The last couple of days made me think, and I wanted to share this. I made a trip to Dartmoor in Devon, meeting some friends who kindly offered to take me on a walking trip around the moor. It started off as it was supposed to, met my two walking buddies Martin and Steve right on time, and we left the parking space in a very good mood and chatted our way up and down the hills. Dartmoor is a very beautiful area and I learned a lot about the tin mining business, that was going on here until the early years of the 20th century. You can still see the remains of buildings, but they are so overgrown that you have to know what you are looking for. Also, you can see a lot of „tors“ on the hill tops, large, free-standing rock outcrops. We got a tiny bit lost, walking down into the village in the end, but as Martin said: „All roads lead to Rome“, we found it alright.
„All roads lead to Rome.“
In the village we went straight into the local pub for a pint, and said our goodbye’s afterwards. The guys left, and I went to the bar to get another drink, when Steve returned and told me that I’ve got a flat tyre. This is not what you want in the middle of Dartmoor without phone reception and the payphone not taking international calls, when your travel insurance agency is in Germany and you just have the German emergency number. But you are lucky when you meet and know people who will help without asking or hesitation. So, within minutes, this got sorted out for me. I was driven up the hill until I got a signal on my phone, I called the insurance company, and got back to the pub, where they had found my purse in the meantime. I had left it there in all the excitement that was going on and I only noticed when I was getting back into the pub. I waited there until the guy from the english breakdown service arrived. It took a while, and I couldn’t phone again, but I had WiFi, so a friend of mine, being in Germany, called them again and reassured me, that it was taken care of.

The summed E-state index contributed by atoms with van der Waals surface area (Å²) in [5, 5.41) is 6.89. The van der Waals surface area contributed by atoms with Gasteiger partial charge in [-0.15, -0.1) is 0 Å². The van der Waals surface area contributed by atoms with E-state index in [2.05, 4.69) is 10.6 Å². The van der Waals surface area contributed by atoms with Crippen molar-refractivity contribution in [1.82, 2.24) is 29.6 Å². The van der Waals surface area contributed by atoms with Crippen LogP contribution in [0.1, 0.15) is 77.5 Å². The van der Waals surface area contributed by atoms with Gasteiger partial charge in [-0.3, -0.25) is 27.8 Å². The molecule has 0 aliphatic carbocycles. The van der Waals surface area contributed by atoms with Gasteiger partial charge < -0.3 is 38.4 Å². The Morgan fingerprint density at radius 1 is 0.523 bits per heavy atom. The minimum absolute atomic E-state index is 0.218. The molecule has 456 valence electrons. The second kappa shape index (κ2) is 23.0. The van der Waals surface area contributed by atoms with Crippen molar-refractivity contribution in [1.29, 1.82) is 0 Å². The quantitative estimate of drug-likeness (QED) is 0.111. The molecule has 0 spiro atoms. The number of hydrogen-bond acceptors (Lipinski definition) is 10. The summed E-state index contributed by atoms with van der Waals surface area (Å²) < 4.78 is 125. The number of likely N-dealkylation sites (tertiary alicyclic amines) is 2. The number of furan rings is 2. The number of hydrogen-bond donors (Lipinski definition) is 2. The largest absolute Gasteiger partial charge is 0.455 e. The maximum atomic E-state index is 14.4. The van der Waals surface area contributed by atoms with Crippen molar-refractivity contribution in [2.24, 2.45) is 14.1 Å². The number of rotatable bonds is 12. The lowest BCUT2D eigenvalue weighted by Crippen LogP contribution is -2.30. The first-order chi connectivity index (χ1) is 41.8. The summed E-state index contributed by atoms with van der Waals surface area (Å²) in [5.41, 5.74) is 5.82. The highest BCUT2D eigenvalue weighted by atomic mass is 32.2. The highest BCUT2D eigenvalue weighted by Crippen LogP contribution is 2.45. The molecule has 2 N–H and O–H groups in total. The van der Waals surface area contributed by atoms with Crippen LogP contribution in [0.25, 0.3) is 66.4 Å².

“Rome wasn’t built in a day”.
Shortly afterwards, Marc, the super-friendly guy from the english RAC Breakdown Cover appeared and installed the spare tyre, the one we hadn’t been able to get off the car before, Steve and Martin tried, but it had kind of rusted into the car over the years. I wasn’t sure if Marc would be able to get the thing off, after he had tried it for several minutes, but he turned to me and said: „Rome wasn’t built in a day. I assure you, it will come off.“
And of course, it did, and the car was ready to go again soon after that. Also, we had a really good chat out there in the parking space.
So, Rome has been my constant of the day, together with the massive wave of friendliness that came my way. I felt and I am still feeling so grateful, I can hardly express it in words. This was definitely a day to remember and a reminder that you should put yourself out there and engage with others, that’s something I tend to forget since I enjoy being on my own so much. So, here’s to Rome, good friends, old and new, and the exciting life on the road, that wouldn’t be possible without them.